Kathi Appelt is a prolific author. She’s written picture books, poetry, short stories, and nonfiction. In 2008, her first novel, The Underneath, was published. Her picture books include the ever-fabulous Bubba and Beau series (Bubba and Beau: Best Friends, Bubba and Beau Go Night-Night, and Bubba and Beau: Meet the Relatives). Her nonfiction includes these wonderful books: Miss Lady Bird’s Wildflowers, Down Cut Shin Creek: The Packhorse Librarians of Kentucky, and My Father’s Summers. Her poetry books include the creative and inspiring Poems From Homeroom: A Writer’s Place to Start. Kissing Tennessee is her collection of short stories. It’s notable for many reasons, one of which is the fact that it’s been challenged and thus appears in lists of so-called “banned” books. [It’s a great book, and for those that participate in reading challenges for ‘banned books’ and celebrate banned books week and other intellectual freedom events.]
BL: Can you tell us a little bit about your journey towards becoming a published author?
KA: I think it started with my first grade teacher, Mrs. Beall, who one day told me that she thought I’d grow up to be a writer. I know that sounds like I’m trying to be flip, but throughout my life I’ve had a host of wonderful teachers and mentors. I certainly wouldn’t be a published author without them. The thing is, I’ve been lucky in teachers too. All of them have been writers themselves. That’s not to say that you can’t teach writing if you’re not a writer, but I do think a working writer offers a wealth of personal experience to his or her students.
Early on in my career I toyed with a number of different writing paths. Mostly, I wanted to be an academic. I really loved the university and thought that becoming a professor was the penultimate job. So, for many years, the kind of writing that I pursued was along the lines of literary criticism and rhetorical theory.
It wasn’t until I had my own children in the early 1980’s that I rediscovered the wonder and enchantment of children’s books. So, in a million ways, having my children is what led me to my heart’s work, children and books.
BL: What inspired you to write The Underneath? (Or how did this novel come to be?)
KA: The Underneath started out as a short story. I was working on a collection to follow Kissing Tennessee, and I had this one story that was about a boy who finds an abandoned kitten, one that someone has thrown into the creek. The boy and cat become fast friends. I loved the boy, and I loved the cat, and I loved the setting. And the story haunted me. I kept thinking that there was something there that was “bigger” than a short story. So, I kept returning to it, thinking that there was more, and that if I just kept turning over the red dirt, kept slogging through the metaphorical forest, I’d eventually find more and more there.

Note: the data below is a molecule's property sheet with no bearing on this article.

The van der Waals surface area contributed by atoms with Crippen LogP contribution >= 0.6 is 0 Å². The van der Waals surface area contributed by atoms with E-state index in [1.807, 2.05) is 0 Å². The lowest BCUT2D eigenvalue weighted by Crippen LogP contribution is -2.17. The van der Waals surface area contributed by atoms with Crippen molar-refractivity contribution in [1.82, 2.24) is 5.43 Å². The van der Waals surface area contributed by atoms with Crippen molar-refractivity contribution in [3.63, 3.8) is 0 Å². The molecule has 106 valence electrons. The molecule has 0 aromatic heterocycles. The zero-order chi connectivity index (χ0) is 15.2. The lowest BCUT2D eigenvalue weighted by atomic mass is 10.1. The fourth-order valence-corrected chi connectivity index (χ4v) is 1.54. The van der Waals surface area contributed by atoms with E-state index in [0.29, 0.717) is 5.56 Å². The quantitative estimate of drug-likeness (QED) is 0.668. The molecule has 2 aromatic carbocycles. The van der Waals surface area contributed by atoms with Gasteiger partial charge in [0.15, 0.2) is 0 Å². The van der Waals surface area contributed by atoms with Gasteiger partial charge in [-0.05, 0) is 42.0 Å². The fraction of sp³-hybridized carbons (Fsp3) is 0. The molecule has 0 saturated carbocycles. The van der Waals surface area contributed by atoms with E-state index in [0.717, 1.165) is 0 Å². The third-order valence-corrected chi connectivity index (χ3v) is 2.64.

For a short time when I was much younger, I lived in East Texas, right in the heart of the piney woods, and I think it’s impossible to live there without being drawn into the mystery of the place. It’s thick and wet and feels permeated by a sense of being ancient, it feels like ancient beings could have certainly lived there and in fact could still be there. The woods are both intriguing and eerie. And of course, they’re full of critters, including gators and snakes.
So, I felt that the place itself would offer up a fine setting, a setting that is somewhat unusual in fiction, but also rich in possibility.
BL: How long did it take to write it and see it through to the finished product?
KA: It took about three years from start to finish.
BL: How does writing a novel say compare with your other types of writing projects?
KA: The main difference for me is that I felt like the novel “owned me.” I can work on a short story, or a picture book, say, and at the end of the day I can set them down. In addition, with those shorter forms, I can “hold them” in my head in their entireties. The novel is different for me in that it completely permeates my life. I think about it constantly. My poor husband claims that I have a certain look about me that is a signal that he needs to find someone else to talk to because I’ve disappeared into “novel-ville.” I think he’s right. Noveling feels like the ultimate immersion experience. There are so many strands that have to be held onto, kept track of, considered.
I told one of my own students recently that writing a novel felt like being a dog walker with at least 20 dogs on separate lines, and keeping all those lines from getting tangled or keeping all the dogs from strangling was the goal.
BL: Is it more challenging?
KA: For me it is. But that does not deny the challenge of writing a good picture book. Picture books are still my heart’s favorite. I love to read them, and love to write them, although I confess, I haven’t worked on a picture book in a while. I’m really rusty in that area right now, but I’m looking forward to returning to them as soon as my current project is finished.